National Geospatial-Intelligence Agency headquarters 

Feb 01 2022

NGA Setting Up Environment to Support Classified and Unclassified Work

The National Geospatial-Intelligence Agency wants to provide more flexible work options for its employees, especially those working with unclassified material.

The National Geospatial-Intelligence Agency usually handles vast amounts of classified data as part of its mission to examine geospatial intelligence and distribute data to the Defense Department and national security community.

Despite that, the NGA is working to create a work environment that provides the agency with greater flexibility and greater support to visitors and workers accessing unclassified material.

NGA CIO Mark Andress said a key priority for 2022 is to modernize the IT infrastructure for its St. Louis campus, noting that it should be seen as a “post-COVID intelligence community facility designed and conceived prior to COVID.”

Speaking during a virtual event hosted by the Intelligence and National Security Alliance Jan. 6, Andress said a core goal for the agency is to have the St. Louis facility conduct highly classified intelligence gathering and analysis “in the same facility, or networked in and out of facility, with a purely unclassified production environment. And that is what has been a huge security goal,” FCW reports.

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NGA Wants to Expand Capabilities to Support More Unclassified Work

The NGA has already been traveling down this path. Earlier in the pandemic, it found ways to enable users to conduct remote work with unclassified data in secure cloud environments. The data they work on can then be pushed back into a classified environment.

Andy Brooks, the NGA’s chief data scientist, previously told FedTech that the agency found that parts of the data it collects from partners such as the National Reconnaissance Office are not classified and can be made available “in secure but unclassified cloud instances as well.”

That allows the NGA’s data scientists, engineers and analysts “to be able to access that unclassified data, do unclassified work, unclassified analysis on top of that, and then push the results back into the high side. Before, so much of that was just purely on the high side. It was classified, and now we can have it on unclassified systems and are able to pump it back up to the highest.”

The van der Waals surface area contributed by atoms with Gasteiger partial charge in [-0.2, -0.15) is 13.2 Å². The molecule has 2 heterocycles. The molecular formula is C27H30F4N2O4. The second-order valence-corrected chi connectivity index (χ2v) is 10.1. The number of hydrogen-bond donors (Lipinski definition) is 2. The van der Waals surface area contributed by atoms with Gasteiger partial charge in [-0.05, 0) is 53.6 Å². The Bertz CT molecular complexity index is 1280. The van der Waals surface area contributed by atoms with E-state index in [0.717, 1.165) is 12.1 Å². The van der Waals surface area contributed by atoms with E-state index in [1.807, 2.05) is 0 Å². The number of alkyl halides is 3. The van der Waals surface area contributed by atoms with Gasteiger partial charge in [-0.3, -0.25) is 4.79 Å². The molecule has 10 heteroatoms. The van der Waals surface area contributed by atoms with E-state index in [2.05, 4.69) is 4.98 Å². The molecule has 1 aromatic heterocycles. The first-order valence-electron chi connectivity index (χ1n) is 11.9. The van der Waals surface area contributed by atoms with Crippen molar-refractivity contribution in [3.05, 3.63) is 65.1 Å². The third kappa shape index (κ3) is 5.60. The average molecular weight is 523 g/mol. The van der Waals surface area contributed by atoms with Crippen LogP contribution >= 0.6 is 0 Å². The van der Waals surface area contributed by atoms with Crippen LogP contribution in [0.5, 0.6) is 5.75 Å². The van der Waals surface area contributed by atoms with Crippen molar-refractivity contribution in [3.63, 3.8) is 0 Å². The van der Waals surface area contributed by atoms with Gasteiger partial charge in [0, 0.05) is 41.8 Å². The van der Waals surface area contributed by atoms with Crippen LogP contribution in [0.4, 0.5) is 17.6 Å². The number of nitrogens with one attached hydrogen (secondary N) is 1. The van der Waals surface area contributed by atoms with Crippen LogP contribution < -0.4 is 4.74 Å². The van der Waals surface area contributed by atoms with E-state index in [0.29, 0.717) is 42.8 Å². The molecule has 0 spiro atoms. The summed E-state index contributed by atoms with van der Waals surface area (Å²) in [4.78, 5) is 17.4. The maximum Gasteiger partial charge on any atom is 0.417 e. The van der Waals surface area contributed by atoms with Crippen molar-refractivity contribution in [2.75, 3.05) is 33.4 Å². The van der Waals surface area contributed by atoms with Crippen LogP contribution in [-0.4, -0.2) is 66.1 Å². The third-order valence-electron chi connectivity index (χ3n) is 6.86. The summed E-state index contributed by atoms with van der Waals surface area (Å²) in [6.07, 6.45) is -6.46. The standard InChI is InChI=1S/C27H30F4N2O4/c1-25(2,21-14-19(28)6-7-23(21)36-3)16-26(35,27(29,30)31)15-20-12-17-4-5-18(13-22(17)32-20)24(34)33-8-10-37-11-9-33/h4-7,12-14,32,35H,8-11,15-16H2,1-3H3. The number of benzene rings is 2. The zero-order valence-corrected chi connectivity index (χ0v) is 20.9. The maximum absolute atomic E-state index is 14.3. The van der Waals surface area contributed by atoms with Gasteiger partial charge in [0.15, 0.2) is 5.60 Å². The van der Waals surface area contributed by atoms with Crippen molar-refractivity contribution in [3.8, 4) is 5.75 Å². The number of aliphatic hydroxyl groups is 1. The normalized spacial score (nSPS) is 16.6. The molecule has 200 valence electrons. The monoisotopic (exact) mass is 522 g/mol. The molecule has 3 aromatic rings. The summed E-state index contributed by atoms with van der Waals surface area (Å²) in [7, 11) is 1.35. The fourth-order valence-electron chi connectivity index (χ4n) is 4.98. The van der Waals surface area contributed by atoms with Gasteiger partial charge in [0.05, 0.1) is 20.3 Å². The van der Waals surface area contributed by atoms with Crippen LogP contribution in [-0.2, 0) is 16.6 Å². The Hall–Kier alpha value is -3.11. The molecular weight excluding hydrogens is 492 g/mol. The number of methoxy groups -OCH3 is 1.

For the St. Louis facility, the NGA is making changes so that it can “rapidly attract the right workforce” and have them “start working in an unclassified environment on intelligence production, on software development, and being able to harness that knowledge and energy while they’re getting vetted,” Andress said, according to FCW.

RELATED: How will hybrid work evolve in federal IT in 2022?

A facility able to support such hybrid work also would enable the NGA to work more easily with academic institutions, organizations and individuals without the high-level security clearances usually needed for NGA facilities.

The NGA wants to eventually have half its workforce able to work in sensitive compartmented information facilities, 25 percent in unclassified and the remaining “25 percent will be able to accommodate a changing world environment that we don’t anticipate,” Andress said, FCW reports.

“We’re also taking on a lot of work on making the facility wireless,” he added, “and on the relationship to cloud computing, and the desktop, so, going from thick to thin to zero clients.” The agency likely will not be able to support BYOD environments in the modernized facility, according to Andress.

Nevertheless, this shift will be nothing new for the NGA, at least in terms of how the agency has operated since the onset of the pandemic. “We deployed a secure unclassified production environment for our topographic team, so that they can, from their home, update topographic features, and that’s only going to expand,” Andress said.

EXPLORE: What are the implications of enabling remote access to classified materials? 

Photo courtesy of the National Geospatial-Intelligence Agency

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